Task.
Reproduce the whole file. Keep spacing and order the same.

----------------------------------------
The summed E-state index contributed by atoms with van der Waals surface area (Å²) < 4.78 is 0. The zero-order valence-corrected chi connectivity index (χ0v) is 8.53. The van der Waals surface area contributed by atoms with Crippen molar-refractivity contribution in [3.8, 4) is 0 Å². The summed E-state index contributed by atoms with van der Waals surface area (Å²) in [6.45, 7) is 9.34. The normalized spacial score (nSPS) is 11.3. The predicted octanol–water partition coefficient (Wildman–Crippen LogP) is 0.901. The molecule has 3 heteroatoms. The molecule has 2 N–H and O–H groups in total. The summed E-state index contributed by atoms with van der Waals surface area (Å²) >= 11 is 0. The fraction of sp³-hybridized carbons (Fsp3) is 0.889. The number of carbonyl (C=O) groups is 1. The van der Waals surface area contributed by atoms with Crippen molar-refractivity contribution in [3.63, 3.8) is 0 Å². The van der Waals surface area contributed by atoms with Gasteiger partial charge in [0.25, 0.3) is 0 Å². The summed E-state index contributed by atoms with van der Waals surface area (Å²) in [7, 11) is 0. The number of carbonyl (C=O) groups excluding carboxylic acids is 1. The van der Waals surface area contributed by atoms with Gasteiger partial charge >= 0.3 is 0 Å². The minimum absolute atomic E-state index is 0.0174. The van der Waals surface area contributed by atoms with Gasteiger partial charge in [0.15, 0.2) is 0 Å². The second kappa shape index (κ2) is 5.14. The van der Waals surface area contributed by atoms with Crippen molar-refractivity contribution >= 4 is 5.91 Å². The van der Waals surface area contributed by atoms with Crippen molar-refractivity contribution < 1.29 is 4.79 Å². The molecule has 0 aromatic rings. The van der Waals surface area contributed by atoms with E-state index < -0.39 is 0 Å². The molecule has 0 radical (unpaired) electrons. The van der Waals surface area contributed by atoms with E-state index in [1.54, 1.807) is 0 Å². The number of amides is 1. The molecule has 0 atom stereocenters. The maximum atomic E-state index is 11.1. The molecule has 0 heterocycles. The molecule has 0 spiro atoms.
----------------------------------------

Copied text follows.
The summed E-state index contributed by atoms with van der Waals surface area (Å²) < 4.78 is 0. The zero-order valence-corrected chi connectivity index (χ0v) is 8.53. The van der Waals surface area contributed by atoms with Crippen molar-refractivity contribution in [3.8, 4) is 0 Å². The summed E-state index contributed by atoms with van der Waals surface area (Å²) in [6.45, 7) is 9.34. The normalized spacial score (nSPS) is 11.3. The predicted octanol–water partition coefficient (Wildman–Crippen LogP) is 0.901. The molecule has 3 heteroatoms. The molecule has 2 N–H and O–H groups in total. The summed E-state index contributed by atoms with van der Waals surface area (Å²) >= 11 is 0. The fraction of sp³-hybridized carbons (Fsp3) is 0.889. The number of carbonyl (C=O) groups is 1. The van der Waals surface area contributed by atoms with Crippen molar-refractivity contribution in [3.63, 3.8) is 0 Å². The van der Waals surface area contributed by atoms with Gasteiger partial charge in [0.25, 0.3) is 0 Å². The summed E-state index contributed by atoms with van der Waals surface area (Å²) in [7, 11) is 0. The number of carbonyl (C=O) groups excluding carboxylic acids is 1. The van der Waals surface area contributed by atoms with Gasteiger partial charge >= 0.3 is 0 Å². The minimum absolute atomic E-state index is 0.0174. The van der Waals surface area contributed by atoms with Gasteiger partial charge in [0.15, 0.2) is 0 Å². The second kappa shape index (κ2) is 5.14. The van der Waals surface area contributed by atoms with Crippen molar-refractivity contribution >= 4 is 5.91 Å². The van der Waals surface area contributed by atoms with Crippen molar-refractivity contribution < 1.29 is 4.79 Å². The molecule has 0 aromatic rings. The van der Waals surface area contributed by atoms with E-state index < -0.39 is 0 Å². The molecule has 0 radical (unpaired) electrons. The van der Waals surface area contributed by atoms with E-state index in [1.54, 1.807) is 0 Å². The number of amides is 1. The molecule has 0 atom stereocenters. The maximum atomic E-state index is 11.1. The molecule has 0 heterocycles. The molecule has 0 spiro atoms.